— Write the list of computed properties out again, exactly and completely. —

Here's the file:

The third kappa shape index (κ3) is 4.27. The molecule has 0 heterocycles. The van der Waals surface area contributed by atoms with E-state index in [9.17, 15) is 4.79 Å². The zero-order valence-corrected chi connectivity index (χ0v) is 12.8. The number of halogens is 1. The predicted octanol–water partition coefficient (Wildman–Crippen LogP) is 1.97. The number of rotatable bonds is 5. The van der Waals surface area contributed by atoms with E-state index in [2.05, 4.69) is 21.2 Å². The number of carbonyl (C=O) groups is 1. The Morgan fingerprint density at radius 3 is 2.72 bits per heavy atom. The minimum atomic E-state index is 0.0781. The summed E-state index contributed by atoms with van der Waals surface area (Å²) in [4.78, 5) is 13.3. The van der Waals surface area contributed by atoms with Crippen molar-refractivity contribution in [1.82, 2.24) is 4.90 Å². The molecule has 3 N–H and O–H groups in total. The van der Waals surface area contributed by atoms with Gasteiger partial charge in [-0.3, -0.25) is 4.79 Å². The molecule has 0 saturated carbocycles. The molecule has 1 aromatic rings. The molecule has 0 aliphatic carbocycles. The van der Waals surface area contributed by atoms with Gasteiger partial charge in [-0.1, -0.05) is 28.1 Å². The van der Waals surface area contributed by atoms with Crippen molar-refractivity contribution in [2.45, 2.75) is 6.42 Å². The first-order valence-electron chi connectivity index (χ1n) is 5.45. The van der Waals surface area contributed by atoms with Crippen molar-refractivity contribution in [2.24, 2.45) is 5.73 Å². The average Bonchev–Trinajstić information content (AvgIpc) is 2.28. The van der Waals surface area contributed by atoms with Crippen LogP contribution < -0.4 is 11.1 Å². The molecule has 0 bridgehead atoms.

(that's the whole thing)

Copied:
The third kappa shape index (κ3) is 4.27. The molecule has 0 heterocycles. The van der Waals surface area contributed by atoms with E-state index in [9.17, 15) is 4.79 Å². The zero-order valence-corrected chi connectivity index (χ0v) is 12.8. The number of halogens is 1. The predicted octanol–water partition coefficient (Wildman–Crippen LogP) is 1.97. The number of rotatable bonds is 5. The van der Waals surface area contributed by atoms with E-state index in [2.05, 4.69) is 21.2 Å². The number of carbonyl (C=O) groups is 1. The Morgan fingerprint density at radius 3 is 2.72 bits per heavy atom. The minimum atomic E-state index is 0.0781. The summed E-state index contributed by atoms with van der Waals surface area (Å²) in [4.78, 5) is 13.3. The van der Waals surface area contributed by atoms with Crippen molar-refractivity contribution in [1.82, 2.24) is 4.90 Å². The molecule has 3 N–H and O–H groups in total. The van der Waals surface area contributed by atoms with Gasteiger partial charge in [-0.3, -0.25) is 4.79 Å². The molecule has 0 saturated carbocycles. The molecule has 1 aromatic rings. The molecule has 0 aliphatic carbocycles. The van der Waals surface area contributed by atoms with Gasteiger partial charge in [-0.1, -0.05) is 28.1 Å². The van der Waals surface area contributed by atoms with Crippen molar-refractivity contribution in [2.45, 2.75) is 6.42 Å². The first-order valence-electron chi connectivity index (χ1n) is 5.45. The van der Waals surface area contributed by atoms with Crippen molar-refractivity contribution in [2.24, 2.45) is 5.73 Å². The average Bonchev–Trinajstić information content (AvgIpc) is 2.28. The van der Waals surface area contributed by atoms with Crippen LogP contribution < -0.4 is 11.1 Å². The molecule has 0 bridgehead atoms.